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Unfortunately you still don't understand that 1.25:1 for 720x576 is the physical aspect ratio of a standard PAL video frame. As a lossless and un-encoded video it plays at 720x576 because un-encoded AVI has no display aspect ratio and always plays at its physical frame size. If you encode using MPEG or h.264 and specify a 4:3 display aspect ratio (DAR), the final 720x576 video video will always play at 4:3 regardless of the size of the display device.

You should also know that every PAL DVD recording that you own or watch in other people's homes has a frame size of 720x576, whether its playback aspect Ratio is 4:3 or 16:9. Some of the PAL DVD's might play at 4:3 or in CinemaScope or Panavision, but the frame size on those PAL DVD's is 720x576. If you own any NTSC DVD's, the frame size on those NTSC DVD's is 720x480, which is a 2:3 aspect ratio frame, but they can play 4:3, VistaVision, Panasvision, or CinemaScope frames st the proper aspect ratio because of the way they are encoded. You can get the same results when you encode your 720x576 AVI's, but you simply don't understand it and explaining the same thing again and again is getting tiresome. Unfortunately, if you transfer a PAL DVD to your computer for editing, the VOB files will play at 4:3 in a media player but in an editor they will display as 720x576. (1.25:1).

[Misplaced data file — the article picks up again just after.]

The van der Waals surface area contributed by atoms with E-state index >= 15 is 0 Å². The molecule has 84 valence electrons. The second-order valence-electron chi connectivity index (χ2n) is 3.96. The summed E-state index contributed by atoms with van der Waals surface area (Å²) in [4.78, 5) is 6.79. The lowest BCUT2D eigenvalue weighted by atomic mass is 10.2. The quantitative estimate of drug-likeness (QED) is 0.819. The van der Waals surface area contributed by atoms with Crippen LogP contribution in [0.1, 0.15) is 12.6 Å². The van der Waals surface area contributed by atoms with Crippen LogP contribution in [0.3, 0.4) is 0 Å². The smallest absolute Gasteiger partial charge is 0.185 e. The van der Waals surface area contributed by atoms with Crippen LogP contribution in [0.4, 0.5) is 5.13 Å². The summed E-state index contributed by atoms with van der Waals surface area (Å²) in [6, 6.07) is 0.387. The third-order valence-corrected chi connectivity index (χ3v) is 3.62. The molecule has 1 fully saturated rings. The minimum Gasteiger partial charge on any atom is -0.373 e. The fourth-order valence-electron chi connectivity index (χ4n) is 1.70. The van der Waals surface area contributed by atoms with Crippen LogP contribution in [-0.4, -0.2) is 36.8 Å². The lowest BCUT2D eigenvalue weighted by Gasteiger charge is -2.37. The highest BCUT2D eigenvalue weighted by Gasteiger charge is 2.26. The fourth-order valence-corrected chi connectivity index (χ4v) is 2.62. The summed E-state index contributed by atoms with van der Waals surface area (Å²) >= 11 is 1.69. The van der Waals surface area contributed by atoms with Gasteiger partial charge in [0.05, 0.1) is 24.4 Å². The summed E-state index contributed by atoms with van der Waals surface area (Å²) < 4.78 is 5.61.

Capture to lossless 640x480, which is an industry standard 4:3 square pixel frame size. Don't use an oddball frame size like 768x576 -- it's asking for trouble. 640x480 will always display at 4:3 on any display device and when it's encoded it will still display at 4:3 unless you specify another display aspect ratio. Note that 640x480 cannot be used for DVD or for standard definition BluRay, both of which require 720x576 for PAL or 720x480 for NTSC. 640x480 will play on most DVD or BluRay players when encoded with MPEG, but a BluRay player is required for playing h.264 encodes. A modern SmartTV can display either of those encodes if you encode it according to the requirements of the TV -- and remember that smart TV's are not computers and can often be very stupid when it comes to different formats.
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  #73  
08-28-2019, 09:14 AM
dima dima is offline
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Quote:
Originally Posted by sanlyn View Post
No display
disables overlay and preview displays.

Overlay
With most capture devices, "overlay" directs the device to feed the video stream directly into the video card's display memory rather than let VirtualDub control the image display. This works with some cards, but with others only "Preview" works. Also depends on whether you've set a capture frame size that isn't like the incoming frame proportions. For example, if the capture device outputs 4:3 but you want capture at 720x480, the overlay panel will freeze or crash. I use Preview mode and let VirtualDub control display.